We use there ... when we talk about something for the first time, to say that it exists:
* There's a new restaurant in King Street. (not 'A new restaurant is in King Street')
* The journey took a long time. There was a lot of traffic. (not 'It was a lot of traffic')
* * Things are much more expensive now. There has been a big rise in the cost of living.
It = a particular thing, place, fact, situation etc. (but see also Section C:
* We went to the new restaurant. It's very good. (it = the restaurant)
* 'Was the traffic bad?' 'Yes, it was terrible.' (it = the traffic)
* I wasn't expecting them to come. It (= that they came) was a complete surprise.
* I don't like this town. There's nothing to do here. It's a boring place.
Note that there also means 'to/at/in that place':
* The new restaurant is very good. I went there (= to the restaurant) last night.
* When we arrived at the party, there were already a lot of people there (= at the party).
B. You can say there will be, there must be, there used to be etc.
* Will there be many people at the party?
* 'Is there a flight to Paris this evening?' 'There might be. I'll phone the airport.'
* If people drove more carefully, there wouldn't be so many accidents.
Also: there must have been, there should have been etc.:
* There was a light on. There must have been somebody at home.
Compare there and it:
* They live on a busy road. There must be a lot of noise from the traffic.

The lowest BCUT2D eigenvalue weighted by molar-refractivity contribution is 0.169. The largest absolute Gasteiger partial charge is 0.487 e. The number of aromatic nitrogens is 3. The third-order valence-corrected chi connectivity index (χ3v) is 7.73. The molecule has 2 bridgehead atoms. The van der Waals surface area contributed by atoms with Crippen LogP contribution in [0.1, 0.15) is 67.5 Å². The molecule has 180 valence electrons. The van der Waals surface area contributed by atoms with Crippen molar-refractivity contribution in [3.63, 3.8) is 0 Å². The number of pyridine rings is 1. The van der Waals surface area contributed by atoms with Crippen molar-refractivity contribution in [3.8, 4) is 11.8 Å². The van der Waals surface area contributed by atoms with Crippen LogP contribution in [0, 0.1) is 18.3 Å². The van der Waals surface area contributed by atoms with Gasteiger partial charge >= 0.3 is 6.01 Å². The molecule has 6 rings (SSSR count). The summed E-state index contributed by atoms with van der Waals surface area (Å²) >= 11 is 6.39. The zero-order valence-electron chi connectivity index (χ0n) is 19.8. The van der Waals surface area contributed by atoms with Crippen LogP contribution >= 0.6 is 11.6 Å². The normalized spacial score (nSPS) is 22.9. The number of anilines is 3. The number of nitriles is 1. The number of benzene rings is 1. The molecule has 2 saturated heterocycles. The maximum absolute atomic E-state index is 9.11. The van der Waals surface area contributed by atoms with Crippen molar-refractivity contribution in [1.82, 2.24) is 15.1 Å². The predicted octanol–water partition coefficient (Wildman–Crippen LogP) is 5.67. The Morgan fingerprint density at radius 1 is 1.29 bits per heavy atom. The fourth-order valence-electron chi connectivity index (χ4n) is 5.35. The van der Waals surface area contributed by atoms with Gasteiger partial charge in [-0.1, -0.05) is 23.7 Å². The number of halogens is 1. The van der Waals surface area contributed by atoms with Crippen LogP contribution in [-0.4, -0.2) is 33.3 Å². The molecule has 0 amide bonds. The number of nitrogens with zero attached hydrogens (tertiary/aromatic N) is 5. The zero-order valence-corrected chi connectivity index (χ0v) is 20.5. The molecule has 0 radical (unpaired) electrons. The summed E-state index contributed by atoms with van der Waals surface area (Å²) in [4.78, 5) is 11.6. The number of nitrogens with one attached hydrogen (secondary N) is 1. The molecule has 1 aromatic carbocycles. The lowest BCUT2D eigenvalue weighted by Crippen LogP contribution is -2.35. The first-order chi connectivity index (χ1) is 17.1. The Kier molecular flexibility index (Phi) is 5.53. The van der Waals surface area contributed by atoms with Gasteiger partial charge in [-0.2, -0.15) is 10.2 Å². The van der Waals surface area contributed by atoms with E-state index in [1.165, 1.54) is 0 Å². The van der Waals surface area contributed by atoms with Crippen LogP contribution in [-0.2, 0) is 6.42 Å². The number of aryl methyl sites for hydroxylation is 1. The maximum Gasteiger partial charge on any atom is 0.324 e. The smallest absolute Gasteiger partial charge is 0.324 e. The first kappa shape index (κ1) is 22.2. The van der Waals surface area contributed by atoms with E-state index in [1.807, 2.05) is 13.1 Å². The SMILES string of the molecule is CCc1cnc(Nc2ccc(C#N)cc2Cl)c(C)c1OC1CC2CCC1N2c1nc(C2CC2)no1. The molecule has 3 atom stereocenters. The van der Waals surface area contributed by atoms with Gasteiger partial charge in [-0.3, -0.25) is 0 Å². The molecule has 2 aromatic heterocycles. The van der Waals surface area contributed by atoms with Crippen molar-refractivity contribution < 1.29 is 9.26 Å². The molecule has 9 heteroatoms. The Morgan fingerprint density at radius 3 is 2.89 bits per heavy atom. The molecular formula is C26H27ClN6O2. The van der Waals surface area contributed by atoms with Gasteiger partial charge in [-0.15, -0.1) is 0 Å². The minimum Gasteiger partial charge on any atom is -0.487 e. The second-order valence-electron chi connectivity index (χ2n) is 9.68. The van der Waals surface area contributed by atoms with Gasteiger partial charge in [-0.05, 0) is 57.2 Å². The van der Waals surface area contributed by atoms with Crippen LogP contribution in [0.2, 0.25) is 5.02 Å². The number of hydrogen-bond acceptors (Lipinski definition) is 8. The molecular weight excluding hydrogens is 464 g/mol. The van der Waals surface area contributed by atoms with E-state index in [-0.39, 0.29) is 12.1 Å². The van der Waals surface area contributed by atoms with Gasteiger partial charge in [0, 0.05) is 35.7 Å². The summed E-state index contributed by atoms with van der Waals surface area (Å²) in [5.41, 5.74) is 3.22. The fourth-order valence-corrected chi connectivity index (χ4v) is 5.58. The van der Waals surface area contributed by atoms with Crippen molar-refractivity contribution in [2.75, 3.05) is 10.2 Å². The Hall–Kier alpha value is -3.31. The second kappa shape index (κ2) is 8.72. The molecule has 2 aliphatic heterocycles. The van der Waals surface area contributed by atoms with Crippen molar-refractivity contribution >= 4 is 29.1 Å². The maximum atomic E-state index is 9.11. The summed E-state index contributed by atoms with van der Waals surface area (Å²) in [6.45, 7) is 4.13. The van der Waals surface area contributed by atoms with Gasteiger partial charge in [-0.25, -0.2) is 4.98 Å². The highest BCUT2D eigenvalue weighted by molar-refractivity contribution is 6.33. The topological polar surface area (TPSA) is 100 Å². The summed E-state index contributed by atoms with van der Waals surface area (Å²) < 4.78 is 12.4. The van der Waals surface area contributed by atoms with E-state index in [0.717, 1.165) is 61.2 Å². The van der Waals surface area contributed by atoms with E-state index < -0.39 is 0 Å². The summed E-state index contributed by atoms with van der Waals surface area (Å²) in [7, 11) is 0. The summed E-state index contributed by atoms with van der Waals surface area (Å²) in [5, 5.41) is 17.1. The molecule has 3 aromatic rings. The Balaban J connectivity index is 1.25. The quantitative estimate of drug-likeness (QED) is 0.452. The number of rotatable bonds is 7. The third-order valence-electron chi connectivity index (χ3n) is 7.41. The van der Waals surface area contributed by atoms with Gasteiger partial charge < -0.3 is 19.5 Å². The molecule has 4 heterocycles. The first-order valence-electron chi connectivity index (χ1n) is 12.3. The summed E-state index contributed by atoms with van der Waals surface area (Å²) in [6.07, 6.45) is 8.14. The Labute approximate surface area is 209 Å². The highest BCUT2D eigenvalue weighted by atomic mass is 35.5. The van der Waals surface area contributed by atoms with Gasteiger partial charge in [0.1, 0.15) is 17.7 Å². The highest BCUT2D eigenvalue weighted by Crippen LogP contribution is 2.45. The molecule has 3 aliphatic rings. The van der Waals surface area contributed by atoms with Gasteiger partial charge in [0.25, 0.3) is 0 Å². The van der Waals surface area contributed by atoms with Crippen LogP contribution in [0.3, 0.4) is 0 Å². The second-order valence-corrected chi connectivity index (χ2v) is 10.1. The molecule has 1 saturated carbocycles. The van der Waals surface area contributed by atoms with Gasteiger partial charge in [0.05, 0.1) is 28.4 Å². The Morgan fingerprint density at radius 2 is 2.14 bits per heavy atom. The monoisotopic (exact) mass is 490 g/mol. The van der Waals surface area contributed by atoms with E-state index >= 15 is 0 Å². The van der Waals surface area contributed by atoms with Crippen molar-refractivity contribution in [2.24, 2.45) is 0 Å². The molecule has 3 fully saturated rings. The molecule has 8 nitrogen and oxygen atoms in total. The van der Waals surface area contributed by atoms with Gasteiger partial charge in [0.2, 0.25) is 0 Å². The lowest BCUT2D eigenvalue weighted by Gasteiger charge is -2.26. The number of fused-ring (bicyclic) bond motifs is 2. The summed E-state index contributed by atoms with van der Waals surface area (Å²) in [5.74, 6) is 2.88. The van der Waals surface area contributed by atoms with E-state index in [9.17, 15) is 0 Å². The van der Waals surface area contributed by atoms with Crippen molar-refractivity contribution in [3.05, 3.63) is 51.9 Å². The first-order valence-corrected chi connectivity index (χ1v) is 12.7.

They live on a busy main road. It must be very noisy.
* There used to be a cinema in King Street but it closed a few years ago.
That building is now a supermarket. It used to be a cinema.
You can also say there is sure/certain/likely to be something (see also Unit 64E):
* There is sure to be a flight to Paris this evening.
C. We use it in sentences like this:
* It's dangerous to walk in the road. (It = to walk in the road)
It is unusual to say 'To walk in the road is dangerous.' Normally we begin with It...
* It didn't take us long to get here. (it = to get here)
* It's a pity (that) Sandra can't come to the party. (It = that Sandra can't come)
* Let's go. It's not worth waiting any longer. (It = waiting any longer)
We use it to talk about distance, time and weather:
* It's a long way from here to the airport.
* How far is it to the airport?
* What day is it today?
* It's a long time since I last saw you.
* It's going to be a nice day.
* It was windy. (but 'There was a cold wind.')
83.1 Put in there is/was or it is/was. Some sentences are questions (is there ...?/is it ...? etc.) and some are negative (isn't/wasn't).